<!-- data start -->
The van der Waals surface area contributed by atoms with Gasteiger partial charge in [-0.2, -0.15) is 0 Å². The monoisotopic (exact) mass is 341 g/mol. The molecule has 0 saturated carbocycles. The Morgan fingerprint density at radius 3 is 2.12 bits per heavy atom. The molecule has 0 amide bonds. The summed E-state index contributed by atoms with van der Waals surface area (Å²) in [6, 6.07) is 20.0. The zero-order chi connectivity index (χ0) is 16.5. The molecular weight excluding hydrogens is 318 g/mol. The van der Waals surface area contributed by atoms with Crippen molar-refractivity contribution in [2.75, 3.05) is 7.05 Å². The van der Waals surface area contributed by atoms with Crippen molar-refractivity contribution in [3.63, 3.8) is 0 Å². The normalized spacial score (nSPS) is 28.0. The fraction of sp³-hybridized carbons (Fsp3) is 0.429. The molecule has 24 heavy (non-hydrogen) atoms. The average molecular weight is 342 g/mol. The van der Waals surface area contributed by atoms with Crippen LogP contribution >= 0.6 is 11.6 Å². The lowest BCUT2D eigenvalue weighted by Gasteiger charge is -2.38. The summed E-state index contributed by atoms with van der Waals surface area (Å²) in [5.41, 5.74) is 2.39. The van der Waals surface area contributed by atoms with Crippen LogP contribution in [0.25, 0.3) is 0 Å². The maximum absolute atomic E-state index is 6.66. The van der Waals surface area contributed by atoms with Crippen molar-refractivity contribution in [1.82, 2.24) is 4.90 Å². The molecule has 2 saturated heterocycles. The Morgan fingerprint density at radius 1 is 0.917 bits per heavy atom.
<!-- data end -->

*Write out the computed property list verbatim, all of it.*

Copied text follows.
The van der Waals surface area contributed by atoms with Gasteiger partial charge in [-0.2, -0.15) is 0 Å². The monoisotopic (exact) mass is 341 g/mol. The molecule has 0 saturated carbocycles. The Morgan fingerprint density at radius 3 is 2.12 bits per heavy atom. The molecule has 0 amide bonds. The summed E-state index contributed by atoms with van der Waals surface area (Å²) in [6, 6.07) is 20.0. The zero-order chi connectivity index (χ0) is 16.5. The molecular weight excluding hydrogens is 318 g/mol. The van der Waals surface area contributed by atoms with Crippen molar-refractivity contribution in [2.75, 3.05) is 7.05 Å². The van der Waals surface area contributed by atoms with Crippen molar-refractivity contribution in [3.63, 3.8) is 0 Å². The normalized spacial score (nSPS) is 28.0. The fraction of sp³-hybridized carbons (Fsp3) is 0.429. The molecule has 24 heavy (non-hydrogen) atoms. The average molecular weight is 342 g/mol. The van der Waals surface area contributed by atoms with Crippen LogP contribution >= 0.6 is 11.6 Å². The lowest BCUT2D eigenvalue weighted by Gasteiger charge is -2.38. The summed E-state index contributed by atoms with van der Waals surface area (Å²) in [5.41, 5.74) is 2.39. The van der Waals surface area contributed by atoms with Crippen LogP contribution in [0.25, 0.3) is 0 Å². The maximum absolute atomic E-state index is 6.66. The van der Waals surface area contributed by atoms with Crippen molar-refractivity contribution in [1.82, 2.24) is 4.90 Å². The molecule has 2 saturated heterocycles. The Morgan fingerprint density at radius 1 is 0.917 bits per heavy atom.